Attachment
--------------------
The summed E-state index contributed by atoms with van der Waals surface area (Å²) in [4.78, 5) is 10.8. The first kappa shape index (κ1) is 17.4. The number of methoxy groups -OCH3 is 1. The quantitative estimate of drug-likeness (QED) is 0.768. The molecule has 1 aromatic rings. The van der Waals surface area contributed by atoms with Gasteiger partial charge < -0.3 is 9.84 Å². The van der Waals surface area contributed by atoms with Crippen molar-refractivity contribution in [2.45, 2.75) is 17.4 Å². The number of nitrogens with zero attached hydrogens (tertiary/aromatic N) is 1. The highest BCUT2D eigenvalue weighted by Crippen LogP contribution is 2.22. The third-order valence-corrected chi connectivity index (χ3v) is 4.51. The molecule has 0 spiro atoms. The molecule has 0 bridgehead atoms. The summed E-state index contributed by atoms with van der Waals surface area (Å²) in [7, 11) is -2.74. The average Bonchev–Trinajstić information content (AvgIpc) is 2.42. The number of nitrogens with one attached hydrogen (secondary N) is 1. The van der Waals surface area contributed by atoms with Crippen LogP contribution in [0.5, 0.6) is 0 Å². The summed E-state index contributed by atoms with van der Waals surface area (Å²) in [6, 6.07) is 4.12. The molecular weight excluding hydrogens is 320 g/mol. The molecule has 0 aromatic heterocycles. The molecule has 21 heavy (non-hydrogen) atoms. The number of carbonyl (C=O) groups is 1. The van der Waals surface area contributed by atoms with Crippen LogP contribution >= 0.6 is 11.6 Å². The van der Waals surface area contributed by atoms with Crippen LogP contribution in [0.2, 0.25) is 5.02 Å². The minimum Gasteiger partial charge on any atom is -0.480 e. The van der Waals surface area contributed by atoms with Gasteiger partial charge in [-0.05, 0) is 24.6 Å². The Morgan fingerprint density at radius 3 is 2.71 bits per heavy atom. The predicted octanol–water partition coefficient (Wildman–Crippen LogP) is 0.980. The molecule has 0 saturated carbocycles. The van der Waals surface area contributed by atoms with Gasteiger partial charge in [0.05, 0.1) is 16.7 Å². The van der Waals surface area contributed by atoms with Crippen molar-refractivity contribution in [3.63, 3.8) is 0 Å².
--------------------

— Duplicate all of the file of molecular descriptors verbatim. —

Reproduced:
The summed E-state index contributed by atoms with van der Waals surface area (Å²) in [4.78, 5) is 10.8. The first kappa shape index (κ1) is 17.4. The number of methoxy groups -OCH3 is 1. The quantitative estimate of drug-likeness (QED) is 0.768. The molecule has 1 aromatic rings. The van der Waals surface area contributed by atoms with Gasteiger partial charge < -0.3 is 9.84 Å². The van der Waals surface area contributed by atoms with Crippen molar-refractivity contribution in [2.45, 2.75) is 17.4 Å². The number of nitrogens with zero attached hydrogens (tertiary/aromatic N) is 1. The highest BCUT2D eigenvalue weighted by Crippen LogP contribution is 2.22. The third-order valence-corrected chi connectivity index (χ3v) is 4.51. The molecule has 0 spiro atoms. The molecule has 0 bridgehead atoms. The summed E-state index contributed by atoms with van der Waals surface area (Å²) in [7, 11) is -2.74. The average Bonchev–Trinajstić information content (AvgIpc) is 2.42. The number of nitrogens with one attached hydrogen (secondary N) is 1. The van der Waals surface area contributed by atoms with Crippen LogP contribution in [0.5, 0.6) is 0 Å². The summed E-state index contributed by atoms with van der Waals surface area (Å²) in [6, 6.07) is 4.12. The molecular weight excluding hydrogens is 320 g/mol. The molecule has 0 aromatic heterocycles. The molecule has 21 heavy (non-hydrogen) atoms. The number of carbonyl (C=O) groups is 1. The van der Waals surface area contributed by atoms with Crippen LogP contribution >= 0.6 is 11.6 Å². The van der Waals surface area contributed by atoms with Crippen LogP contribution in [0.2, 0.25) is 5.02 Å². The minimum Gasteiger partial charge on any atom is -0.480 e. The van der Waals surface area contributed by atoms with Gasteiger partial charge in [-0.05, 0) is 24.6 Å². The Morgan fingerprint density at radius 3 is 2.71 bits per heavy atom. The predicted octanol–water partition coefficient (Wildman–Crippen LogP) is 0.980. The molecule has 0 saturated carbocycles. The van der Waals surface area contributed by atoms with Gasteiger partial charge in [0.05, 0.1) is 16.7 Å². The van der Waals surface area contributed by atoms with Crippen molar-refractivity contribution in [3.63, 3.8) is 0 Å².